Types of Soil Microbes

Soil microbes are microscopic particles that aide in the decomposition of organic materials. Microbes gain all of their energy from the sun, consuming the fixed carbon from organisms or from chemical reactions. Microbes are important in providing plants with the organic nutrition they need to grow.


The bacteria that are located in our soil are single-celled organisms that are approximately 1 micron in size. A bacterium is useful in the decomposition of organic matter, suppressing diseases in the soil and helping make useful particles small enough for plants to use. Bacteria microbes depend on the moisture in the soil in order to move. According to the United States Department of Agriculture, 1 teaspoon of productive soil contains between 100 million and 1 billion bacteria.

Algae and Fungi

Soil algae are microbes that survives in a layer of water in the soil. When they combine with the fungi in the soil they are called lichen. The algae photosynthesize and are used to feed the fungi, which breaks down and forms a rich fertilizer in the soil. They can usually be found on rotting trees, stumps, mossy logs and decaying soil. They help break the large particles down into usable nutrients.


Viruses in the soil can be devastating to a crop. They eat away at the plant and can destroy the health of garden beds. Insects such as aphids and beetles can spread viruses, along with bacteria and fungi. Viruses in the soil can contaminate our drinking water and can cause disease such as hepatitis in humans. They can infect the soil for a long time, which can destroy future crops.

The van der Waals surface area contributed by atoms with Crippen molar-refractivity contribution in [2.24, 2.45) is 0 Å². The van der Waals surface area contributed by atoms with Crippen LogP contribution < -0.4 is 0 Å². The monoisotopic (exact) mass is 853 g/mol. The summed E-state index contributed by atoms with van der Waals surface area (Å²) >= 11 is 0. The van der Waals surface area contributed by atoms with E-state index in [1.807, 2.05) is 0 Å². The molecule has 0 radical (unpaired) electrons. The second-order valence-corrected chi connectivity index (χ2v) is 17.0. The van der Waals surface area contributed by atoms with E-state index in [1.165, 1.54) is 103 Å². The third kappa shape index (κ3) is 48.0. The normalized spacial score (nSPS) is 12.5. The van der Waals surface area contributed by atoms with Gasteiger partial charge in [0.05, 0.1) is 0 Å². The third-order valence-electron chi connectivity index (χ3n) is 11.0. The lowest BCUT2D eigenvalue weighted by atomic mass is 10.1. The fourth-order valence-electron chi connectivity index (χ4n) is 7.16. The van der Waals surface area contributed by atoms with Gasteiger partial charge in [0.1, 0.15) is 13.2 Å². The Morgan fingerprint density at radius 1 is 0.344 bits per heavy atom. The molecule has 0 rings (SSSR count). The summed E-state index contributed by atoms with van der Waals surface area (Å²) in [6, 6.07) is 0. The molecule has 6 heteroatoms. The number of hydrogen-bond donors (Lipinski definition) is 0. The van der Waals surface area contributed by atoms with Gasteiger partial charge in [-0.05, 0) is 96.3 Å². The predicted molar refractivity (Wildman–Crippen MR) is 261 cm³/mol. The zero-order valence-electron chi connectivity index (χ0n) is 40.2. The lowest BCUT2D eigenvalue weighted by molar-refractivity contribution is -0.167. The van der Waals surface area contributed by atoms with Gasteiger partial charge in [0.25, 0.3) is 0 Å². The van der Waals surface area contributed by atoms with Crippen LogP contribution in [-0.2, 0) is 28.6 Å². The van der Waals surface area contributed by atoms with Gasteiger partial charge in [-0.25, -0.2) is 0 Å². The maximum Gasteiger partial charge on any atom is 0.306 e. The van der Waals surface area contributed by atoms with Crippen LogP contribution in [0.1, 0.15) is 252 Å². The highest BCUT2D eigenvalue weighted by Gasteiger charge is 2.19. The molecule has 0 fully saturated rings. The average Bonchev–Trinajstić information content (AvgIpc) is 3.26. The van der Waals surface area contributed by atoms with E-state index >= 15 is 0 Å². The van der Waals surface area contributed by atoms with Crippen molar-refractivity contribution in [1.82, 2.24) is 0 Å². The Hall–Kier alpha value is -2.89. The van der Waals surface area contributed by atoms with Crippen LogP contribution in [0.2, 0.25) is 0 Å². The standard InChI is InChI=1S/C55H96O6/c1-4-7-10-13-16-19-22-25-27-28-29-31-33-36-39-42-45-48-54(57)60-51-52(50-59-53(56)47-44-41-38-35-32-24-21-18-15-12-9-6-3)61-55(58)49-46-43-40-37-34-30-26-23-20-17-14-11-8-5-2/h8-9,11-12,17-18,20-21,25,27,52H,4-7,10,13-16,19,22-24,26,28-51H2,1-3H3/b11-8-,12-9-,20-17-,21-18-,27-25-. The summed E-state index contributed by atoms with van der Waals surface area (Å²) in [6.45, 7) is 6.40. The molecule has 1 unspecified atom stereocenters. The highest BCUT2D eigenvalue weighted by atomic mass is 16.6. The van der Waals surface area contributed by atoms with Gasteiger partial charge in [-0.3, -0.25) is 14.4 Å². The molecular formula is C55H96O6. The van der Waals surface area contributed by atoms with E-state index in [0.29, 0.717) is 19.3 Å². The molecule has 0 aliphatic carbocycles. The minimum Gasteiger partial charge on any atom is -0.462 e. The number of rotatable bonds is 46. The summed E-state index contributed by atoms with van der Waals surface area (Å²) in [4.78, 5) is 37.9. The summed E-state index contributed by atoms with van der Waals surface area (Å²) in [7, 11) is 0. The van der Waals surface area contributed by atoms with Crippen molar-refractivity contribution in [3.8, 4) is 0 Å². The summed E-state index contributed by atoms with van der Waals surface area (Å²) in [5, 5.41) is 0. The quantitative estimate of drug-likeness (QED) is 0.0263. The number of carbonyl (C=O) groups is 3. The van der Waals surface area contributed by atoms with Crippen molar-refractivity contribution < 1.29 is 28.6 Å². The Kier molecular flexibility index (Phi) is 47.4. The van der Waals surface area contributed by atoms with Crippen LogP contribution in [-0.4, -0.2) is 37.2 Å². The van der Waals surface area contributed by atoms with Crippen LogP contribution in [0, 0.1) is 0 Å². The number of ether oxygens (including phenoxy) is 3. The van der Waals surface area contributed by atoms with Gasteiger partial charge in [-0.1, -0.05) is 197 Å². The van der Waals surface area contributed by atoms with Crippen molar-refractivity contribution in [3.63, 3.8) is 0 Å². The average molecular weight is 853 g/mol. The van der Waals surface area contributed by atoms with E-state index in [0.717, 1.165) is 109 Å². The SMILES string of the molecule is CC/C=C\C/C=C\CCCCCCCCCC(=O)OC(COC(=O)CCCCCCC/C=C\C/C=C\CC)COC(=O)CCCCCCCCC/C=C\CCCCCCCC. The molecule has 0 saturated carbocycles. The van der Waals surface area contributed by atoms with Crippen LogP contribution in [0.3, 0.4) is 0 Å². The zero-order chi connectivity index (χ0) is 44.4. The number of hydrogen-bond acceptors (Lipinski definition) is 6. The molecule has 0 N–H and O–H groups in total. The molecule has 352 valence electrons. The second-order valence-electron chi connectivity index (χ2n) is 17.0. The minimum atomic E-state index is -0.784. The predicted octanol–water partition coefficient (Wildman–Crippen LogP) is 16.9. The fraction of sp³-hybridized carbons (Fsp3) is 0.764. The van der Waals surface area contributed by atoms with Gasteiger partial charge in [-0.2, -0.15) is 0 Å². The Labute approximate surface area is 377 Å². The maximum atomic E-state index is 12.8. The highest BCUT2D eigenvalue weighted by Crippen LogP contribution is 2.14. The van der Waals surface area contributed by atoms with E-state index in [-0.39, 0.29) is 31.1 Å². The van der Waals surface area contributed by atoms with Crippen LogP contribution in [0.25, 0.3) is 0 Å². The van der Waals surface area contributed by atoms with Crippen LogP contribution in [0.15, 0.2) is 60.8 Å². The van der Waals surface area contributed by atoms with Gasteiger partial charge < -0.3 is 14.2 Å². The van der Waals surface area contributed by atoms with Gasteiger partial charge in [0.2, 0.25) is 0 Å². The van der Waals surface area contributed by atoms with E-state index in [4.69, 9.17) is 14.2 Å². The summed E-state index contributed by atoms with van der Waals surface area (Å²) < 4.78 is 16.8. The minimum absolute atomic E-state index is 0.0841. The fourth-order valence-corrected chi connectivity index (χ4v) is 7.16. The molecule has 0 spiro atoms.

Protozoa are single-celled organisms that are bigger than the bacteria in the soil. They like to live near the roots of plants and eat bacteria, other protozoa, fungi and organic materials in the soil. They consume nutrients that release nitrogen into the soil, which is a much-needed nutrient for plants. They also help to regulate the large numbers of bacteria in the soil. According to the United States Department of Agriculture, there are approximately a few thousand to over 1 million protozoa in 1 teaspoon of soil, depending on soil fertility.

Keywords: soil microbes, soil helpers, soil microbe types, composition of soil

About this Author

Melanie Hammontree is a member of the Society for Professional Journalists and has been writing since 2004. Works include publications with "Hall County Crime Examiner," "Player's Press" and "The Gainesville Times." Hammontree has a Master of Business and is working on a Master of Journalism from the University of Tennessee.